4. Did the statement made, induce the party to act?
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Only cases where the offended party can show the claim motivated them to act, may be determined as misrepresentation offenses. Being unaware of the representation, or proceeding by ignoring known facts, is not an adequate position when filing misrepresentation charges.

Under U.S. law, there are a few ways in which misrepresentation takes place. By using fraudulent statements that the representor knows are false and are used with the intent to deceive. By making statements in a negligent or reckless fashion, having no reasonable basis to believe they are true. Finally, by claiming that facts were based upon a reasonable expectation that the statement is true, the offending party displays innocent negligence. If the offended party is also shown to have used a reasonable basis in believing that the facts were true, they have acted with contributory negligence.

Some courts acknowledge mistakes as a viable reason to void a contract. Similar to innocent negligence, a contractual mistake can be proven if a party or parties entered the contract under an assumption that was incorrect. Mistakes can be unilateral (one party is mistaken about the terms or subject matter), mutual (both parties are mistaken about the same material fact in the contract) or common (both parties are mistaken about a commonly understood fact).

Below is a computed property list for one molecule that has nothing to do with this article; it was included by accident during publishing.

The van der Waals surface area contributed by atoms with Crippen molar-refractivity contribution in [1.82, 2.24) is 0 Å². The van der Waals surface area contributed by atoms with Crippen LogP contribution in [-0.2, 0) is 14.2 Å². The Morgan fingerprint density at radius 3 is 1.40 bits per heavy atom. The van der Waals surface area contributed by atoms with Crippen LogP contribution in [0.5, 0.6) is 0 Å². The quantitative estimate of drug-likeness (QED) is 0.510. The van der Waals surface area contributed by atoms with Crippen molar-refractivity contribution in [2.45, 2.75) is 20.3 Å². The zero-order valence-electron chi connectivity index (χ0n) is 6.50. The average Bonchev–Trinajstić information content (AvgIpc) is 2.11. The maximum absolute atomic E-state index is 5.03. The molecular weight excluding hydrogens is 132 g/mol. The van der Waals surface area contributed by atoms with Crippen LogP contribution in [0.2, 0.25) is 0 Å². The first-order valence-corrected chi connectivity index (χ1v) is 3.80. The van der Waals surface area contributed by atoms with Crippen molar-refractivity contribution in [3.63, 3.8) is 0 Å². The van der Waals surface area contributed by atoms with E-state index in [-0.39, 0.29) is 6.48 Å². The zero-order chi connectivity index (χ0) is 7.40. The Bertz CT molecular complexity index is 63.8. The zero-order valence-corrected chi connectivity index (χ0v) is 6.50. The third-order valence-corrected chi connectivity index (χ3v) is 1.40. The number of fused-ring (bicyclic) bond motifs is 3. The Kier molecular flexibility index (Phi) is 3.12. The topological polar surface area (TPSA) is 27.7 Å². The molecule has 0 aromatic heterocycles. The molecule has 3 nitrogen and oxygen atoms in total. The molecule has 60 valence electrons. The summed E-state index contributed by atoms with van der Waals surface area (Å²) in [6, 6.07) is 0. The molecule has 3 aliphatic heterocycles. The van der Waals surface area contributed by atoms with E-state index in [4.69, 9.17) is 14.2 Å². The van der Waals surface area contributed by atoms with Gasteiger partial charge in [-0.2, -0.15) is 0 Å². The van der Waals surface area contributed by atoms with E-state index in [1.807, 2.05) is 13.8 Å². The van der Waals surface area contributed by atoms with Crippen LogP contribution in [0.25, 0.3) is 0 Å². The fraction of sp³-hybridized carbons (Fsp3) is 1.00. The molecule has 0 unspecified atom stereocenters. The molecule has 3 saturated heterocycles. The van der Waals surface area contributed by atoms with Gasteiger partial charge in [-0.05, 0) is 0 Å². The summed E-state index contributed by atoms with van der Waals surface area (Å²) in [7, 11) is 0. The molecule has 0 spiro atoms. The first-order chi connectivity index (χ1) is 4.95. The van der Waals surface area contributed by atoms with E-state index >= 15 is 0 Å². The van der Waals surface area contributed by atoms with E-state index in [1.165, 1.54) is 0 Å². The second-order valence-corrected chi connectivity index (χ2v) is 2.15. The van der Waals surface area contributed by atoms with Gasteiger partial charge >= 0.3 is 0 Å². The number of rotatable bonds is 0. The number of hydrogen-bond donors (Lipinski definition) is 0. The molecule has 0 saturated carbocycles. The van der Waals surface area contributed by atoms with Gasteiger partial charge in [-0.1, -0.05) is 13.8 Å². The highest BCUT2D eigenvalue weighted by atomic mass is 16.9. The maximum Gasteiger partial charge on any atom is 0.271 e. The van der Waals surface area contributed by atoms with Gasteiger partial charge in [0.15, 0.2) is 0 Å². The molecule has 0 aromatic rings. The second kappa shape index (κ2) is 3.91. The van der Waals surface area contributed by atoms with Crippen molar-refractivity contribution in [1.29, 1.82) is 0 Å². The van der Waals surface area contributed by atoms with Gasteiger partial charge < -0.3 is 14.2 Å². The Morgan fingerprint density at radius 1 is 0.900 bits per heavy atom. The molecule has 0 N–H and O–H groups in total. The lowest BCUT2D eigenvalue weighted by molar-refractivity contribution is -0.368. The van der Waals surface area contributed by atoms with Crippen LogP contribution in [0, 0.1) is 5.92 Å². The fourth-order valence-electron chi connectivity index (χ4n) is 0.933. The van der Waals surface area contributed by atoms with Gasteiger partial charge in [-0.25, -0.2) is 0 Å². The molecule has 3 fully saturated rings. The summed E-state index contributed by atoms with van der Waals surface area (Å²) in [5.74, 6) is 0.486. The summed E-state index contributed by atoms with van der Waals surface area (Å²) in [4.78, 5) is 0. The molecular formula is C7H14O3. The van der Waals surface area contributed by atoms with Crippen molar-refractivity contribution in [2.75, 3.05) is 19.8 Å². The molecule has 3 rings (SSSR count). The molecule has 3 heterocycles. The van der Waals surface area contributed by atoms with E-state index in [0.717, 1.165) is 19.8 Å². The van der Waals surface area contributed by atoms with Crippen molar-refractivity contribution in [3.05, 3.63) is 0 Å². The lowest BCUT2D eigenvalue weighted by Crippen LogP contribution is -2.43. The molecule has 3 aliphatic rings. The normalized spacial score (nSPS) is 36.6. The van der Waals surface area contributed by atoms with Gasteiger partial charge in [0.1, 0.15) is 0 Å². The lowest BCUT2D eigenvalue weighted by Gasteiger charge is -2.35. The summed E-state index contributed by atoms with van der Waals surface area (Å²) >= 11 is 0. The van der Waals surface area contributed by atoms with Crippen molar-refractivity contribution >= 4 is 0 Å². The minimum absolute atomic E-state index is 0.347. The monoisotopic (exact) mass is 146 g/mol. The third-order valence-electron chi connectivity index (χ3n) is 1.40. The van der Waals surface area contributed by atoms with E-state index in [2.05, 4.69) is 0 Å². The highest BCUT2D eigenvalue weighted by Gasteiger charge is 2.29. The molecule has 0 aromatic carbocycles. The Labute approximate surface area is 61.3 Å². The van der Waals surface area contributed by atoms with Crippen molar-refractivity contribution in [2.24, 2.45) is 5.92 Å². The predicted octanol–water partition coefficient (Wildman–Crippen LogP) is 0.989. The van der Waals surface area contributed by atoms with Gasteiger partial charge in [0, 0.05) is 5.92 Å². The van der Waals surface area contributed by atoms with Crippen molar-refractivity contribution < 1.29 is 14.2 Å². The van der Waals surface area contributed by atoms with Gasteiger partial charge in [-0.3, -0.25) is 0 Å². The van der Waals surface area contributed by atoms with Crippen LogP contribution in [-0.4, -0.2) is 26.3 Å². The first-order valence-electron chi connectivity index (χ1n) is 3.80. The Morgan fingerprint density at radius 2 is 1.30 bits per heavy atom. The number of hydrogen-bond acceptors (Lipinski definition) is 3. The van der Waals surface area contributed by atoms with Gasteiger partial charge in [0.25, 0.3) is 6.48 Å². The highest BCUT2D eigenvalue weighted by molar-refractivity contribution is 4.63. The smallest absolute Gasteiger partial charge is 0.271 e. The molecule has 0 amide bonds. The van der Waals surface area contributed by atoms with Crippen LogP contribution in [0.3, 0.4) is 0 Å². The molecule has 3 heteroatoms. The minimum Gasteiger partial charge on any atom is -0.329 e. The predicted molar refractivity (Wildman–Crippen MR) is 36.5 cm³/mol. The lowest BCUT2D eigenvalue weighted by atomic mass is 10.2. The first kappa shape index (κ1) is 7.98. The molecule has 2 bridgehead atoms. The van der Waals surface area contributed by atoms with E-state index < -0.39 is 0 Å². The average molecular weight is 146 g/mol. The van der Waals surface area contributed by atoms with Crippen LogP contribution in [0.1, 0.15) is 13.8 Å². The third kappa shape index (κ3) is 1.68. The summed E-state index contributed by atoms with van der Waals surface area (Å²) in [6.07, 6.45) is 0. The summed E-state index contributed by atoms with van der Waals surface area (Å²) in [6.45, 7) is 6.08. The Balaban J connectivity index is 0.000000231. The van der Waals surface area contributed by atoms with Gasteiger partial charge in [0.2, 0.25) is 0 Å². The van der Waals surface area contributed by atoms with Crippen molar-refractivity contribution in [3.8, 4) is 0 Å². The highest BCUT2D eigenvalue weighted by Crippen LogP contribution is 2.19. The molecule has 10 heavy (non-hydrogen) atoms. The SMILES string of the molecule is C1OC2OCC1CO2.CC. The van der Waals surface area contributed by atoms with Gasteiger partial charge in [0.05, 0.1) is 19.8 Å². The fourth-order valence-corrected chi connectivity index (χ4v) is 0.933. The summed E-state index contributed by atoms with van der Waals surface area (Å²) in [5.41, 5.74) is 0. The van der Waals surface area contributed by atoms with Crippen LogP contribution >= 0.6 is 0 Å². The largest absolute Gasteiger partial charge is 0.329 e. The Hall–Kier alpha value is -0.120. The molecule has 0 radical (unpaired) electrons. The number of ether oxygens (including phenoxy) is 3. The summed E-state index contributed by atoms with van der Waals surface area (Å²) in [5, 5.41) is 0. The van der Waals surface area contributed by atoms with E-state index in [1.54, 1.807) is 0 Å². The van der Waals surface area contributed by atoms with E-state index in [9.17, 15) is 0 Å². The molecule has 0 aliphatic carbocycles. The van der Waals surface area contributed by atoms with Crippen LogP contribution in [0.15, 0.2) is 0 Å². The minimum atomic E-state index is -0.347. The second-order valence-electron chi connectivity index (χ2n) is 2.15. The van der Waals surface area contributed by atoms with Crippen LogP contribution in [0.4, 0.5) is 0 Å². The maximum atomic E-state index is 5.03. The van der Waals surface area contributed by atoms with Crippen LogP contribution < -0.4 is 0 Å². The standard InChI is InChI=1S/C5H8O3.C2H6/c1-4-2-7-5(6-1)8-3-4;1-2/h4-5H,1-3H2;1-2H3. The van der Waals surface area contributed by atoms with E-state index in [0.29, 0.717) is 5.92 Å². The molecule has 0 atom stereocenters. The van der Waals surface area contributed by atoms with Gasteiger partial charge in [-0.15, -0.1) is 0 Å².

Fraud is an intentional action to deceive. This contractual violation is typically enforced under civil or criminal law, depending on the jurisdiction. Parties who commit fraud are attempting to gain something through falsification or deception. Fraud is most often committed by making a false representation, which can be carried out by

  • Making a false statement of fact, knowing the statement is false at the time it is made.
  • Making a false statement with no reasonable basis for making the statement.